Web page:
The Global Comparative Study on REDD+ (GCS REDD+) launched its fourth phase in 2021, building on over a decade of research on actions to reduce emissions from deforestation and forest degradation, and enhance forest carbon stocks.
In Viet Nam, the Ministry of Agriculture and Rural Development (MARD) referenced GCS REDD+ global research findings on carbon rights and REDD+ benefit-sharing in a draft decree that, once approved, will be a criterion for receipt of results-based payments.
In Peru, the Ministry of Environment submitted its updated national Forest Reference Emissions Level (FREL) to the United Nations Framework Convention on Climate Change. Informed by GCS REDD+ research on soil carbon emissions from deforestation and forest degradation, the FREL is the first official national document to recognize the importance of Amazonian peatlands. And the National Service of Protected Areas (SERNANP) officially adopted the customized adaptive learning tool ¿Cómo vamos? on multistakeholder management committees.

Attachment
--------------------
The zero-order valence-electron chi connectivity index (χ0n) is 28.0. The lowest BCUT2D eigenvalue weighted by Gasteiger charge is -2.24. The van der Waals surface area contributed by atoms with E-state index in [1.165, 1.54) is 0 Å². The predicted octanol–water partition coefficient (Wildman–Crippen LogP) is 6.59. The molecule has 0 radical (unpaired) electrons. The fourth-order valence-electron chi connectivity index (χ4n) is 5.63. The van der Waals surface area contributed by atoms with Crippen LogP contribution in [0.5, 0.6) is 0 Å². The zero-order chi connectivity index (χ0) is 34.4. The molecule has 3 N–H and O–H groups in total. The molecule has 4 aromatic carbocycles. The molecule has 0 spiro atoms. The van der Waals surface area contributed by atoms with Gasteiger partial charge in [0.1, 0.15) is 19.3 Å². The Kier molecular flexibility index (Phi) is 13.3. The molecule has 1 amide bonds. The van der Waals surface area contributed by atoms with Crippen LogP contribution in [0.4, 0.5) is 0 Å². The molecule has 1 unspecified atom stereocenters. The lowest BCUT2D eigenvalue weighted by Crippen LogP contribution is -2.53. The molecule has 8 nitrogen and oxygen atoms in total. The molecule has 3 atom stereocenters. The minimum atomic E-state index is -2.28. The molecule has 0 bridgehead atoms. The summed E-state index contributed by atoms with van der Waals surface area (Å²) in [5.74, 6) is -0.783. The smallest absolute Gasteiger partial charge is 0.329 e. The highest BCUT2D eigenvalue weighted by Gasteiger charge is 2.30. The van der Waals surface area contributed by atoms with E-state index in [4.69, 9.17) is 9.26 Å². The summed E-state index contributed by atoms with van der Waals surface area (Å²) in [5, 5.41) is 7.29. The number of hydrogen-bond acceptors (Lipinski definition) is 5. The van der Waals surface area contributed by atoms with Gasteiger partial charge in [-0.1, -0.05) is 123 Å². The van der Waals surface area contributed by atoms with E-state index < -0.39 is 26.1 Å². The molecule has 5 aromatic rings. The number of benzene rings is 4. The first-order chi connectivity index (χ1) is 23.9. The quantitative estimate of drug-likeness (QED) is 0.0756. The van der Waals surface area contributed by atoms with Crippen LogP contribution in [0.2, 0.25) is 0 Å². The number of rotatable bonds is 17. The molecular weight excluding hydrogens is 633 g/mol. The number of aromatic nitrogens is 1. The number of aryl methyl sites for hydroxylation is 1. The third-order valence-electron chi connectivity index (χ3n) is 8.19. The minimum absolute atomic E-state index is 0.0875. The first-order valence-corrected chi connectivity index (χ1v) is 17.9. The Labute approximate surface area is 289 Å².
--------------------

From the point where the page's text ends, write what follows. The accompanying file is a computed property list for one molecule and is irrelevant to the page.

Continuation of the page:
In Indonesia, several GCS REDD+ contributions were adopted in the country’s second FREL, including the addition of methane and nitrous oxide emissions from peatland degradation, a new approach for calculating emissions from mangrove conversion apart from other land uses, and the inclusion of emissions from peat fires.
Finally, CIFOR-ICRAF was invited to contribute to global initiatives such as the World Bank’s multi-donor trust fund Enhancing Access to Benefits while Lowering Emissions (EnABLE), the LEAF Coalition’s Emergent Working Group, and the International Land Coalition (ILC). Requests also came from the private sector for scientific input, as well as from countries such as Guatemala and Viet Nam to support the development of national REDD+ benefit-sharing plans.
Supported by www.cifor-icraf.org/gcs/partners/funding-partners